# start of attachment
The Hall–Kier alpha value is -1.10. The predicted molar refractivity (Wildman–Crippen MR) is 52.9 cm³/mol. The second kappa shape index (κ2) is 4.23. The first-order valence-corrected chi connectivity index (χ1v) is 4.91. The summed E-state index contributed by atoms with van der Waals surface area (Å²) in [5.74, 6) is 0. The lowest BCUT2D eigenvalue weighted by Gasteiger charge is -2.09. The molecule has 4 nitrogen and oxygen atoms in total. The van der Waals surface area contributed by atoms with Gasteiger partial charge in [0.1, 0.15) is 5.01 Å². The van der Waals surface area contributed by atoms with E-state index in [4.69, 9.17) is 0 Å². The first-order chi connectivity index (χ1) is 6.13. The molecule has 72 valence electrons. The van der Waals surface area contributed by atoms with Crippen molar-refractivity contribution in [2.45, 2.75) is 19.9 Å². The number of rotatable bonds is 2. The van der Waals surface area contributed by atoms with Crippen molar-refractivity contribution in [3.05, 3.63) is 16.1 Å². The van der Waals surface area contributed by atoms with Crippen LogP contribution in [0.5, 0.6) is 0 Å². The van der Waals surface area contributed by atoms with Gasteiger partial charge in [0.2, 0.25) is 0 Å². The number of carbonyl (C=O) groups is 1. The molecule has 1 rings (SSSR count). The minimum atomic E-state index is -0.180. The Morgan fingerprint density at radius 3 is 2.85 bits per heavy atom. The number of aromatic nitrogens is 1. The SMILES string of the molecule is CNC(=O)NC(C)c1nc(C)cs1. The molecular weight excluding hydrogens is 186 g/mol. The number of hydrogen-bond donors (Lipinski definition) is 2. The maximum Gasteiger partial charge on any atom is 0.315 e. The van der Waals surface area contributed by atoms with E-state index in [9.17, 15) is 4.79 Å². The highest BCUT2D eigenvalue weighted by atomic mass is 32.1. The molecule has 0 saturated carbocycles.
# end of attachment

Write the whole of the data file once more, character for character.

The Hall–Kier alpha value is -1.10. The predicted molar refractivity (Wildman–Crippen MR) is 52.9 cm³/mol. The second kappa shape index (κ2) is 4.23. The first-order valence-corrected chi connectivity index (χ1v) is 4.91. The summed E-state index contributed by atoms with van der Waals surface area (Å²) in [5.74, 6) is 0. The lowest BCUT2D eigenvalue weighted by Gasteiger charge is -2.09. The molecule has 4 nitrogen and oxygen atoms in total. The van der Waals surface area contributed by atoms with Gasteiger partial charge in [0.1, 0.15) is 5.01 Å². The van der Waals surface area contributed by atoms with E-state index in [4.69, 9.17) is 0 Å². The first-order chi connectivity index (χ1) is 6.13. The molecule has 72 valence electrons. The van der Waals surface area contributed by atoms with Crippen molar-refractivity contribution in [2.45, 2.75) is 19.9 Å². The number of rotatable bonds is 2. The van der Waals surface area contributed by atoms with Crippen molar-refractivity contribution in [3.05, 3.63) is 16.1 Å². The van der Waals surface area contributed by atoms with Crippen LogP contribution in [0.5, 0.6) is 0 Å². The van der Waals surface area contributed by atoms with Gasteiger partial charge in [0.2, 0.25) is 0 Å². The number of carbonyl (C=O) groups is 1. The molecule has 1 rings (SSSR count). The minimum atomic E-state index is -0.180. The Morgan fingerprint density at radius 3 is 2.85 bits per heavy atom. The number of aromatic nitrogens is 1. The SMILES string of the molecule is CNC(=O)NC(C)c1nc(C)cs1. The molecular weight excluding hydrogens is 186 g/mol. The number of hydrogen-bond donors (Lipinski definition) is 2. The maximum Gasteiger partial charge on any atom is 0.315 e. The van der Waals surface area contributed by atoms with E-state index in [9.17, 15) is 4.79 Å². The highest BCUT2D eigenvalue weighted by atomic mass is 32.1. The molecule has 0 saturated carbocycles.